RED BLACK & BLUE
is a celebration of African-American soldiers, their contributions and how they shaped our country. From Yorktown to Afghanistan, from Slave Patriot Austin Dabney to General Colin Powel, Wolfert has created a “masterful work” in order to examine these extraordinary Americans and their incredible contributions to world history. “Considering the stresses and strains endured by African-Americans in the defense of our country, it’s little wonder that we have so many heroes among us…” Former Secretary of Defense William Cohen, 1998.
During this sixty-five minute production audiences will meet:
Air Force Col. Guion S. “Guy” Bluford, after combat missions over Vietnam, this pilot flew on to become America’s first Black Astronaut.
Benjamin O. Davis Sr. on Oct. 25, 1940, became the first African American to hold star rank in the U.S. Army and in the armed forces. He goes on to become a member of the “Tuskegee Airmen”.
1862 Harriet Tubman, Described as “the only American woman to lead troops, black or white, on the field of battle,” she and men under the command of Colonel James Montgomery freed 750 to 800 slaves, confiscated property worth thousands of dollars, and destroyed several million dollars of commissary stores and cotton.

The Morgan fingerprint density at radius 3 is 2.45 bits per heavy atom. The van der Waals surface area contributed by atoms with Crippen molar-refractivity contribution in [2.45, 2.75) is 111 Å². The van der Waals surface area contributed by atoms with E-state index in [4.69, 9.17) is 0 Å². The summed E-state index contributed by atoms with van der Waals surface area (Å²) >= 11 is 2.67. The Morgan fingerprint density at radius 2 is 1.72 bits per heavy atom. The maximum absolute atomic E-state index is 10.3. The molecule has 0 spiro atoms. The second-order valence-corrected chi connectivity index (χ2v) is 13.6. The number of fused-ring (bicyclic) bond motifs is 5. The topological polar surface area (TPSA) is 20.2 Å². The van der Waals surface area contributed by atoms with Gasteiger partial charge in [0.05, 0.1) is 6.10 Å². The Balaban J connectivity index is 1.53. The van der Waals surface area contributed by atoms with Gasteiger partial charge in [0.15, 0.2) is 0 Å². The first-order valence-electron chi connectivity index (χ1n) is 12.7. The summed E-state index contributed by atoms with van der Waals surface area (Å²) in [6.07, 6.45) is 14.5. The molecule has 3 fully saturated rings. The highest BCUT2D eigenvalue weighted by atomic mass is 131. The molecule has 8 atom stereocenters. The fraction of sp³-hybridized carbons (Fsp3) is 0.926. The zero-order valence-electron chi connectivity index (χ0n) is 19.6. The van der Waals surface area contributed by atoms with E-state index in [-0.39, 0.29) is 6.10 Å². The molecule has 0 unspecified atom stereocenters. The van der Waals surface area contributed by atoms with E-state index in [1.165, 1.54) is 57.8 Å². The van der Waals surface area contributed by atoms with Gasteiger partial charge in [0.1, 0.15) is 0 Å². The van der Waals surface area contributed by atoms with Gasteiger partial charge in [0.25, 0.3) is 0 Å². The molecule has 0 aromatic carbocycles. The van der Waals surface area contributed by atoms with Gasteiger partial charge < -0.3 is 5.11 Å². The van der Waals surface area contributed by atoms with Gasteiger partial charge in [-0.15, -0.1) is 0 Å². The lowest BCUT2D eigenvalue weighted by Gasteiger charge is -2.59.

Lillian Fishburne, the first female African-American to be promoted to flag rank in the U.S. Navy, “is a woman whose story helps us to understand the truth that women are an indispensable part of today’s military,” former Secretary of Defense William Cohen. 1998
Sergeant Henry Johnson, the first African American to win the prestigious “Croix de Guerre awarded by the French government for actions during WWI. Sergeant Johnson was a member of the 369th Infantry Regiment, the first all-black U.S. combat unit to be shipped overseas during WWI. The Germans dubbed this unit “Hellfighters.”
First Officer Harriet M. West, was criticized for remaining in uniform while her sister soldiers suffered. In a 1943 radio broadcast, “Waddy” addressed her detractors, saying that joining a segregated military “which does not represent an ideal of democracy” was not “a retreat from our fight” but a contribution to realizing the ideal.
Slave Patriot AUSTIN DABNEY who on 14 February, 1779 won fame for his participation in the Battle of Kettle Creek, Georgia. During this clash, American militia successfully defeated a Tory brigade. Dabney was the only black who fought in this military action.
RED, BLACK & BLUE is presented by the Veterans Center for the Performing Arts (VCPA), a Los Angeles based, professional theatre company presenting new works that deal with contemporary issues of acceptance. Committed to its mission of celebrating communities by uniting the civilian and the veteran, the VCPA presents artists of diverse ethnicities, genders, orientation and abilities.
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